Saturday, June 25, 2016

MacGyvering a Pod

We were about an hour and a half from home, visiting my mother. And we were at Pizza Hut when it happened. Grace leans over the table and says "I think my Pod is leaking, it's wet and smells like insulin." Yep, we have a leaker. I encouraged her to go ahead and change her Pod, right there at the table. She objected, stating that others would look at her. If you know Pizza Hut at lunch time, everyone in that place is just worried about their pizza and their kids, running amok in the place. I let it be. I told her she could change it when we got back to Mom Mom's place.

Grace decided to change the Pod in the car on the ride back to my mom's place. Since I was driving, it was all on her. It usually is anyway. I'm just the sidekick in this rodeo. As we were driving, I hear Grace say from the backseat "It didn't beep, Mom." She meant that when filling the Pod with insulin, it hadn't let out its customary small beep that let you know that it reached the minimum fill. We listen for the beep every time. If it doesn't beep, that's the first sign that something is going awry with that Pod. In the six years she has worn the Pod, I honestly can say we have had only the Pod not beep maybe 2-3 times. So, this was unusual.

I told her to try and prime it anyway, maybe she missed hearing the beep. She pressed the buttons to prime it, but the Pod was smarter than us. It immediately stated there was a Pod error and to replace the Pod immediately. Grace told me, then looked at the vial of Novolog. She turned it upside down and in a strong voice said "We don't have enough insulin to fill another Pod. We only have about 20 units in the vial."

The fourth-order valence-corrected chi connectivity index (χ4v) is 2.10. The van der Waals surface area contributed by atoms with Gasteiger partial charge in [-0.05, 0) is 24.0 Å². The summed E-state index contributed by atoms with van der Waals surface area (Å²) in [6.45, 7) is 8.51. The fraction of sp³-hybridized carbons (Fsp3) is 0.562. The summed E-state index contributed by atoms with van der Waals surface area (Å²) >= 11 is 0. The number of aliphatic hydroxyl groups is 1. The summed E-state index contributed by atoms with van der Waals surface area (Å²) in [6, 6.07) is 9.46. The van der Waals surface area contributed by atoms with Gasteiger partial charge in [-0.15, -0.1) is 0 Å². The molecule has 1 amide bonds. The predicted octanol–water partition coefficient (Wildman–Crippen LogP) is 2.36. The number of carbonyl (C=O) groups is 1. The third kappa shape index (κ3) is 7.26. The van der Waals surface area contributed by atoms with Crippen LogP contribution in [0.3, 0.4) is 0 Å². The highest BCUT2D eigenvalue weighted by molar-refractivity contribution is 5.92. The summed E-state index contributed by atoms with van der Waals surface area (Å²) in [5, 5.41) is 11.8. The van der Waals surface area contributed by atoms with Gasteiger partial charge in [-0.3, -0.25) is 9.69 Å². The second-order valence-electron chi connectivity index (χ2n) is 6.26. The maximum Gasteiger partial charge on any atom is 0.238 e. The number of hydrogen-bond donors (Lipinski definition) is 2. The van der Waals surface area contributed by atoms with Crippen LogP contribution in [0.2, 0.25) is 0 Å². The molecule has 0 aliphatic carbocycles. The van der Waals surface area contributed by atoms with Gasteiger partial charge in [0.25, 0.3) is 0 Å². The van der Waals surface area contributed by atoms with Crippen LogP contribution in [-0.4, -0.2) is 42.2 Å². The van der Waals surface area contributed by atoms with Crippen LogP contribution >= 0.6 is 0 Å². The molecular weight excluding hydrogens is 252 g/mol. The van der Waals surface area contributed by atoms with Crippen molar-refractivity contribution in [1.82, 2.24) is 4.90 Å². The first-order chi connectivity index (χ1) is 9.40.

I kept on driving. We were an hour and a half from home. I thought of all the things I could do:

- Shots until we get home. Sure, I don't have any Lantus with me in case of Pod failure, but I could make 20 units last until we got home and got more insulin.
- Find the local CVS and get an advance on a bottle of Novolog.
- Get the insulin out of that non-beeping Pod.

We arrived at my mother's place. Grace and I went to a nearby room to change her Pod. And I tell her my plan. I am going to suck the insulin out of the non-beeping Pod, and put it in a new Pod. You would have thought, after I told her this, that I said our plan is to make ourselves some insulin in a lab.

"Mom, you can't do that. THEY TELL YOU not to do that!"

Well, there's textbook diabetes, then there is real life diabetes. I told her in no uncertain terms, that if she were in this situation again and couldn't access more insulin right away, but had just put insulin into her pump that she knew was good, to go and get it back out!

I tilted the Pod downward, with the fill button opening toward me, took out the fill needle and drew out 180 units of the original 200 she put into the non-beeping Pod.

"Well, look at that" she said.

"Honey, you do what you have to do so you can wear your pump. I am not saying this is an everyday practice, but we find ourselves far from home with no more insulin. This is what we have to do. I know they say not to do it, but sometimes you just have to. We just MacGyvered your pump."

Sorry to say that because she is 13, she had no idea what I was talking about.

(This is NOT medical advice. I am not a doctor. Just a mom with a Type 1 child, stuck far from home with no more insulin, trying to get through the day. Consult your doctor and of course, follow all OmniPod guidelines. Don't pin this one on me.)